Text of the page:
Supreme court decides to auction sahara's Aamby vally


A three-judge Bench of Chief Justice Dipak Misra and Justices Ranajn Gogoi and A.K. Sikri passed this order after Sebi informed the court that Sahara had informed the Pune Police that it had declared a lock of all activities in Aamby valley project following the decision to auction the property and thereby preventing the auction.

Supreme Court also added that, the OL shall also take "guidance" from HC judge justice AS Oka and both the judges shall "work in harmony" so that the auctioning process goes on smoothly.

The Supreme Court on Thursday took serious view of the Sahara group sending a communication to the police, raising law and order issue in the on-going auction process of Aamby Valley properties at Pune.

Sebi had moved the apex court on 10 October in a contempt plea against the Sahara Group, alleging obstruction in the auction process of Aamby Valley.

However, several real estate consultants had argued that it would be nearly impossible for any single real estate player in India to buy such a huge property, a hill resort town in Maharashtra where a number of high profile celebrities are said to have invested.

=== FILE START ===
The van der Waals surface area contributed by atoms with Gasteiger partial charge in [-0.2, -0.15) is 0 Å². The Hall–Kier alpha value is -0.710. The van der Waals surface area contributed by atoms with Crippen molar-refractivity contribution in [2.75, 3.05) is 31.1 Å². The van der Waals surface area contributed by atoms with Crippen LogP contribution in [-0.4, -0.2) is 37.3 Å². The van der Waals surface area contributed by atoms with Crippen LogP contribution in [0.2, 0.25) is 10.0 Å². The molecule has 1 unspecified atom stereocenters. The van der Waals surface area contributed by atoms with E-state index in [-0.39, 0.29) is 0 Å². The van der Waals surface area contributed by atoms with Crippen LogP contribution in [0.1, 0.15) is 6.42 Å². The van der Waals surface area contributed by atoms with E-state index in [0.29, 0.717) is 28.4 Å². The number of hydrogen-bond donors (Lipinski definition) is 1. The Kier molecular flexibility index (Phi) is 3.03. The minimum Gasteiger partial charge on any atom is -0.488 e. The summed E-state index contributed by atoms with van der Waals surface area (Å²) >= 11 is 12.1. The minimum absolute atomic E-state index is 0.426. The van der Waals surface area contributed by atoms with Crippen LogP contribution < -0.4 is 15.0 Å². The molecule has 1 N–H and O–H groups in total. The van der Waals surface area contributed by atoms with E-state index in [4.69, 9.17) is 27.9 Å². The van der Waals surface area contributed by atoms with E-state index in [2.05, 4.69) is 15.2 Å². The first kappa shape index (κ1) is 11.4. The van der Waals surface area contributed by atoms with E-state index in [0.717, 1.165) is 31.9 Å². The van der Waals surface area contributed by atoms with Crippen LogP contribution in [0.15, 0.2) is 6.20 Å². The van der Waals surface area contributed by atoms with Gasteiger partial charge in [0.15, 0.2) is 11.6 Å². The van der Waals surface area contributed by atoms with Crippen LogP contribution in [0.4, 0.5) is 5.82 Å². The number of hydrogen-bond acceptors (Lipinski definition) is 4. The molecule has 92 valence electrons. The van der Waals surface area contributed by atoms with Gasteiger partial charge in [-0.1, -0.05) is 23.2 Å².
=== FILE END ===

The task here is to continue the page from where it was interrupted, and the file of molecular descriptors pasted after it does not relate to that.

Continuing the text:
Representing SEBI, advocate Pratap Venugopal, mentioned the matter before the apex court on Tuesday and submitted that the approximately Rs 37,000 crore project "had adopted subterfuge methods to avoid auction of the property". "But because of the Sahara letter and the police takeover, they backed out", Datar told the court.Mukul Rohatgi, appearing for Sahara, said the regulator's claims were incorrect and pleaded the court to provide an opportunity to explain his position. "We don't intend to hear you today". He said, "no bidder has come..." Police has taken custody of the property. Group chief Subrata Roy, who spent around two years in jail for failing to submit the dues, is now out on parole.In a letter addressed to the Superintendent of Police Pune (Rural) with copies marked to Additional chief secretary, the group had claimed that the Supreme Court order had brought its business to a standstill as no real estate transaction was happening and that it was forced to issue a lockout notice. Sahara lawyer Kapil Sibal, who had initially resisted any court order to auction off Amby Valley to recover pending dues from the company, had at the last hearing pointed out that there were only two prospective bidders for the project.